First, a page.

Skin Care for your Dog
Your dog’s skin is their largest organ, creating a vital barrier protecting the body from potential allergens, toxins and pathogens. Whether your dog’s skin is in a healthy or unhealthy condition can impact their quality of life and comfort levels.
So, what can you as a pet owner do to help your dog’s skin be the best it can be?
Healthy skin starts with a healthy diet
Feeding a well-balanced, high-quality diet is the single most important thing a puppy parent can do to help their dog’s skin maintain optimal health. This means avoiding low-quality cheap foods, in favour of doggy diets with high-quality protein and additional supplements that benefit the skin.
During my veterinary consultations, as part of a pet’s veterinary health assessment, I ask my clients what they feed their pets. Food can impact the skin’s condition and greatly contribute to the ‘doggy smell’ we humans dislike. As a veterinarian with over 20 years of experience, I have seen many cases of greasy, smelly skin and hair coats caused by poor-quality diets. Provided no secondary skin infections are present, I have noticed that simply changing these dogs to a high-quality, well-balanced diet can help resolve the smell within a couple of weeks!
When I’m looking for a dog diet that contributes positively to healthy dog skin, I look for the following ingredients:
- Omega 3 fatty acid supplementation, such as DHA and EPA, help promote healthy skin by their anti-inflammatory and protective qualities.
- High-quality digestible protein, provides the building blocks for skin regeneration and promotes good general health.
- Vitamin C and E supplementation can help reduce inflammation and itchy skin
Did you know that a single flea bite in a dog allergic to fleas can keep them itchy for a full 2 weeks?
A low flea burden on a susceptible dog with a hypersensitivity to fleas can cause great discomfort.
Fleas can easily go unnoticed by owners in the early stages but as each female flea lays up to 50 eggs per day, a small flea problem can turn into a flea plague rapidly.
The best course of action is to prevent fleas in the first place by using an effective vet-recommended flea preventative all-year-round.
Other important ectoparasites include ticks, demodex mites and sarcoptes mites. Luckily, many of the flea preventatives your vet recommends control these nasty ectoparasites as well.
Allergic skin disease
Allergic skin disease is a common condition in dogs, but too often it is presumed that food allergy is the cause.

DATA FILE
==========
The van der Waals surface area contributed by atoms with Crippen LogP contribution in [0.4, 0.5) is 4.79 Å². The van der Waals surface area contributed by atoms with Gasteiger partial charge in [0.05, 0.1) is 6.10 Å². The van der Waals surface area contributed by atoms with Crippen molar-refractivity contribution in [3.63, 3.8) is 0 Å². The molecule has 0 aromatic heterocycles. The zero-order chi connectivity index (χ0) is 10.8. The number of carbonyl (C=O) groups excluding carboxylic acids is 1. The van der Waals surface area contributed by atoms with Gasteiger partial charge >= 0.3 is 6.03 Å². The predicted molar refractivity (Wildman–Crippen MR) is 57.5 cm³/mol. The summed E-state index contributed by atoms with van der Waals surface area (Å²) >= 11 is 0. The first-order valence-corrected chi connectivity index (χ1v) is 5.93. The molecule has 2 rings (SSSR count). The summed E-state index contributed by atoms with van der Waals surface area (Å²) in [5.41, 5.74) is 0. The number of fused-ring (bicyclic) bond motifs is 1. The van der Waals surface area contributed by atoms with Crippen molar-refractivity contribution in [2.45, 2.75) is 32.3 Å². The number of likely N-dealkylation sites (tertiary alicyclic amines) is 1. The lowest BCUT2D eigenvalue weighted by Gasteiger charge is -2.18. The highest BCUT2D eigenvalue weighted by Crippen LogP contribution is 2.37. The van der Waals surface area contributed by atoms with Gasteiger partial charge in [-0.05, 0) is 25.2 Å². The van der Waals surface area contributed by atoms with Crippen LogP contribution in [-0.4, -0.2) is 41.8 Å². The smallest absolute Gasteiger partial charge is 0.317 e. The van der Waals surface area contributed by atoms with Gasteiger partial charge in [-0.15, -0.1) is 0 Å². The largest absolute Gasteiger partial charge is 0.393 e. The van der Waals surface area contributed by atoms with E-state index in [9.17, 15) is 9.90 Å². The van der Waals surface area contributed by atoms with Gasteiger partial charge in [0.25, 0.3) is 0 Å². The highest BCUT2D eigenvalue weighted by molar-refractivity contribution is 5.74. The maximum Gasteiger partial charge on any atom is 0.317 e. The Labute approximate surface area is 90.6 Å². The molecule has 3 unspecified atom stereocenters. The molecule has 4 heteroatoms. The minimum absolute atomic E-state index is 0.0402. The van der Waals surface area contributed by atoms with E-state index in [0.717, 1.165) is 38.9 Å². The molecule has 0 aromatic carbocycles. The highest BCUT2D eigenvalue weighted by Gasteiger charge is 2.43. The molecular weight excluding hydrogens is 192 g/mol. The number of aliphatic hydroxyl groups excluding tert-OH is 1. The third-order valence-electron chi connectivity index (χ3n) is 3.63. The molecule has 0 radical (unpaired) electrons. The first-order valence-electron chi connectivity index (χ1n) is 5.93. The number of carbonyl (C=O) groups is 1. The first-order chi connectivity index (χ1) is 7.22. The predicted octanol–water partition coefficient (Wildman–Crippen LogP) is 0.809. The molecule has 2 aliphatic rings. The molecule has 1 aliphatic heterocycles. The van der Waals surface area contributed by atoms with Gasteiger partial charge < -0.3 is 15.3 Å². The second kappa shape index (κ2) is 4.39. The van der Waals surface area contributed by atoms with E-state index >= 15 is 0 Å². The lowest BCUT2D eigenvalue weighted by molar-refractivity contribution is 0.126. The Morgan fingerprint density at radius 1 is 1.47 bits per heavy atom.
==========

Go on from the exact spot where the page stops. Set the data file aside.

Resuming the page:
However, the reality is that only around 5% of allergic skin diseases are actually caused by a dietary allergy.
When investigating allergic skin disease, it is crucial to rule out food allergy as a possible cause. This should be done in consultation with your veterinarian. Depending on the case, it might be possible to confirm or dismiss food allergy within eight weeks. The truth is that the majority of allergic skin diseases are caused by atopic dermatitis, which is due to a combination of environmental allergens and a leaky skin barrier. Your vet may refer you to a veterinary dermatologist for intra-dermal skin testing, which can help identify the specific allergens causing the skin disease. This can be helpful in determining the appropriate immunotherapy treatment for your pet.
Are there certain breeds predisposed to skin conditions?
Although skin problems can affect any breed of dog, the underlying cause is often linked to genetics. While certain skin conditions can be inherited, several environmental factors can also play a significant role in their development.
Having a heavily wrinkled dog, such as a Shar Pei, can predispose to skin infections due to their skin folds accumulating moisture, which can lead to overgrowth of the normal skin flora within these folds. This is known as skin fold pyoderma.
Breeds with long droopy ears, such as Cavalier King Charles Spaniels, or dogs with excessive hair growing inside their ear canals, such as Lagotto Romagnolos, have a higher incidence of ear infections due to the moist, poorly ventilated conditions created by their conformation. That doesn’t mean that these breeds are destined for ear disease in every case but they have a greater chance of developing long-term problems if they are susceptible.
Dogs with allergic skin disease should not be selected for breeding, as the genetic make-up predisposing them to leaky skin barriers and sensitivities may be passed on to their young.
There are also immune-mediated skin conditions such as pemphigus foliaceus, which affect some dog breeds more than others, including Cocker Spaniels, Labradors, Dachshunds and English Bulldogs. While this doesn't mean you should avoid these breeds, you should ask questions about the parents' skin health, as there may be a genetic predisposition.